There would still be a need for public health measures and TTIQ arrangements as vaccination rates rise.

“That’s why we’re not having freedom day today. That’s why it will be a gentle step forward on Friday and then another one two weeks after that,” he said.

Mr Barr said the ACT’s vaccination performance showed that Australia should have been much more ambitious with its program.

“I have always viewed 80 per cent as a floor not a ceiling, and I think we have demonstrated that it should always have been a floor,” he said.

Mr Barr said no one had modelled rates of 90 to 95 per cent, and when the ACT argued for more vaccines, the Federal Government did not think it could be done.

“This is a significant achievement,” he said.

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As my son said this morning, all this BS about ‘Freedom Day’ just reminds us how enslaved we have become by our politicians and their CHOs.

It’s a disease. Big deal! The world is full of diseases. And we live with every other one of them, without all this crap. Let’s just start living again and accept that Covid is here to stay.

One of the most vaccinated places in the world…still cannot travel outside ACT! Still cannot travel internationally! Still cannot visit a shop! And still have a Chief Minister who cannot make a decision unless he checks in with the Chief Health Officer! When questioned today about when interstate travel might resume he again said he would have to ask the CHO.

Throughout the pandemic, the Commonwealth and every State and Territory Government have made decisions based on health advice. I’m not sure why you think that “The Chief” would now go rogue and not consult the CHO.

I never meant to imply that he shouldn’t consult. I was trying to highlight the absurdity of championing Canberra as the most vaccinated city in the world while still in lockdown. The medical advice just a few short kilometers away seems to differ from the ACT. Thank you for telling me how i should think.. Luckily freedom of expression doesn’t need Government or Health permission so we can both still have differing opinions.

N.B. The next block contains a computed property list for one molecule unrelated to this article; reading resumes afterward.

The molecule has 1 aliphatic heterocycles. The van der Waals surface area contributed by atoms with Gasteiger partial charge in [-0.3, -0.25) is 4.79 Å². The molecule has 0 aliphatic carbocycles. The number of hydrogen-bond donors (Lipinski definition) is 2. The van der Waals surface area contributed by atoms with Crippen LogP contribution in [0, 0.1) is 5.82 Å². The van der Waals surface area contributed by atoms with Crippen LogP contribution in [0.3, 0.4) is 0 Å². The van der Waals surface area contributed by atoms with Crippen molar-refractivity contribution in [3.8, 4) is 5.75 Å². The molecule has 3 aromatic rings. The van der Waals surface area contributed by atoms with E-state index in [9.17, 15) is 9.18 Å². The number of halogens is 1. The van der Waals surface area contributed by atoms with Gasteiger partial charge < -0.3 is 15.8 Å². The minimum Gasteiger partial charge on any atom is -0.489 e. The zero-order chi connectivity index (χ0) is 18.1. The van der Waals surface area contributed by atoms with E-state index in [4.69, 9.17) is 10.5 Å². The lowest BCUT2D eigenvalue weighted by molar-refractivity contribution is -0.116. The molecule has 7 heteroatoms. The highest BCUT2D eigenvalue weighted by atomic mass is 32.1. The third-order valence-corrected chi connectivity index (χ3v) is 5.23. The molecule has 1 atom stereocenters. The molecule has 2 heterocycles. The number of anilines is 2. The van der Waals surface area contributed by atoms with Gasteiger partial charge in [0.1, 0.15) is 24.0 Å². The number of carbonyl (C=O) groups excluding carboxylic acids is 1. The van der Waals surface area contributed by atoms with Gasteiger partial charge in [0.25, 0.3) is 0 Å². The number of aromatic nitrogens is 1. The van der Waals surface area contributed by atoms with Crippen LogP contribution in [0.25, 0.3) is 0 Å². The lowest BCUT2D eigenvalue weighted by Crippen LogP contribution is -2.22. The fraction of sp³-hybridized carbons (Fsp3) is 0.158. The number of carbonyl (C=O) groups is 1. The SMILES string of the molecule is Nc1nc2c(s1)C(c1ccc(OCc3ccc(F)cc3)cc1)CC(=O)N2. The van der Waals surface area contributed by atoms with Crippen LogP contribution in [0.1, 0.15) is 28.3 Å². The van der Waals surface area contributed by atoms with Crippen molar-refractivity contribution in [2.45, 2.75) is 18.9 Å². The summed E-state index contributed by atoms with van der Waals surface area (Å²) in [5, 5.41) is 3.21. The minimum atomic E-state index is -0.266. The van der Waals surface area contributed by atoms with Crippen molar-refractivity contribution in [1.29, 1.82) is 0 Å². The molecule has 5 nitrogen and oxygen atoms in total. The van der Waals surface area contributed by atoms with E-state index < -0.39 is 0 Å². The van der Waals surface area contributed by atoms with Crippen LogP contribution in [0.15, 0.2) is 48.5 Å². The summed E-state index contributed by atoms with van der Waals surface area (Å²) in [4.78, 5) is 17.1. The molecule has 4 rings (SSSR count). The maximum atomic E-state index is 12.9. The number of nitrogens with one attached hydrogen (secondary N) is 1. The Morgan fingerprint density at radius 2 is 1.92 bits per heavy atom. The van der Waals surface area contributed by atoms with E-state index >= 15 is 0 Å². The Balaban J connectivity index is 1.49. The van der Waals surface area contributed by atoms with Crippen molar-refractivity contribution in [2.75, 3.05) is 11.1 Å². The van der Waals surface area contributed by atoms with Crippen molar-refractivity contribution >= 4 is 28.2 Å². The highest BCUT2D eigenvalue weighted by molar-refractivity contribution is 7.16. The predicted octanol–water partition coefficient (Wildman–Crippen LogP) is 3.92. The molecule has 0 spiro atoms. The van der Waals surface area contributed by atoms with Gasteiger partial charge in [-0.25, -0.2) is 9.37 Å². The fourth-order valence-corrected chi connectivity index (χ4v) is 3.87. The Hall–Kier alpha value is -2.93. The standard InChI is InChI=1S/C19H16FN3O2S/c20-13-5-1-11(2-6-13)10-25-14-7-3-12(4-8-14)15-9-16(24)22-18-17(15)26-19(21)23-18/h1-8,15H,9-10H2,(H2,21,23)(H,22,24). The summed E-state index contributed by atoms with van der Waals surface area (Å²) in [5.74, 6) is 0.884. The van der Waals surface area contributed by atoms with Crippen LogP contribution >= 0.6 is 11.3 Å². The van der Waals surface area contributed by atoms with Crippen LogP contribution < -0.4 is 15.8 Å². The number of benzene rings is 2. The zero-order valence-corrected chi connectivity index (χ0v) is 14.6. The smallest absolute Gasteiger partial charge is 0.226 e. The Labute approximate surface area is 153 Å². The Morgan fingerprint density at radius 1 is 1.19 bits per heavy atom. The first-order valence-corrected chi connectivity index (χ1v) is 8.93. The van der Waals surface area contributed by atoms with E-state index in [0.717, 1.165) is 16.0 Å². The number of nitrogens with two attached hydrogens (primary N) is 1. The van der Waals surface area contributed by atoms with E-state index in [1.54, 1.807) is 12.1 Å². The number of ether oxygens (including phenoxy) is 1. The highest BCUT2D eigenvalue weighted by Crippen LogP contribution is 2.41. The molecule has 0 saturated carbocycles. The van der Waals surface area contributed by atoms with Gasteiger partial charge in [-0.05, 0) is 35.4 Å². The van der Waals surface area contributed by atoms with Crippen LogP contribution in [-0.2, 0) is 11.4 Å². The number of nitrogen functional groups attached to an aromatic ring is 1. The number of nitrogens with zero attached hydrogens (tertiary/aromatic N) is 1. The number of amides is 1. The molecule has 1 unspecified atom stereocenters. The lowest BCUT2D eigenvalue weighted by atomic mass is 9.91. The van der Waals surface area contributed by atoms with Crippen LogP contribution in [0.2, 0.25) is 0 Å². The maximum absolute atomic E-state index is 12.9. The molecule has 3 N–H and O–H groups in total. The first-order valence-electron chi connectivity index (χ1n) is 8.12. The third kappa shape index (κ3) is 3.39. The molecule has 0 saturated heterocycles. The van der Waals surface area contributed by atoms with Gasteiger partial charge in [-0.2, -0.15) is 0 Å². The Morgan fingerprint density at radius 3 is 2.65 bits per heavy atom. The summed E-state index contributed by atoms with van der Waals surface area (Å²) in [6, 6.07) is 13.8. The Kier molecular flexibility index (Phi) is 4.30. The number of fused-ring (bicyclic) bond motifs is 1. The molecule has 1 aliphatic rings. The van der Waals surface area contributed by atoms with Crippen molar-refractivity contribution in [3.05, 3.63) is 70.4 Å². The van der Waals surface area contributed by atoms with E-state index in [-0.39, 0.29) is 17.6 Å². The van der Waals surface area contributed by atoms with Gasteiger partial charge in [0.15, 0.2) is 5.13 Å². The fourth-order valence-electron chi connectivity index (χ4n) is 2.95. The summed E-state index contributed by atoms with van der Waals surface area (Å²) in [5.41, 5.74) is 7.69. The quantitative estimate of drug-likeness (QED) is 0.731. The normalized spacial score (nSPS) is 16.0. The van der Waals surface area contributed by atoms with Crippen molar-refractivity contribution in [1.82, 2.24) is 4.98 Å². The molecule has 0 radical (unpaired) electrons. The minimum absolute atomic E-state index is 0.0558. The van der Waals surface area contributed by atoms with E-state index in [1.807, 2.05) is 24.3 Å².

Freedom of thought until the government figures out how to tax that

‘Freedom Day’ next Friday? What? We’ll still be wearing masks indoors and out, travel is still prohibited, schools are still mostly closed, retail remains closed, et cetera ad nausea. We are the most highly vaccinated population in the country and what does the Territory Government do? Throw nothing but a few crumbs our way and revel in the public servants parrotting the newspeak party line about freedom.

“Chief Minister Andrew Barr said 98 per cent of Canberrans aged 12 and over had at least one dose of a COVID-19 vaccine. Based on forward bookings, Mr Barr said it was likely the ACT would reach 99 per cent first dose.”

According to the Federal Department of Health Medicare data there are 344,070 residents of the ACT 12 years old or over. So today there are only 6,882 people 12+ who have not had a first dose, and soon there will only be 3,441 people 12+ who have not had a first dose in the ACT.

NSW have ‘freedom day ‘ today.
We have ours next Friday.
Flowers in the garden are blooming and the birds are a tweeting.
The ACT Remuneration Tribunal has granted a 1.8 per cent pay rise to the ACT’s politicians and senior public servants .
Yes things are definitely returning to some sort of normality.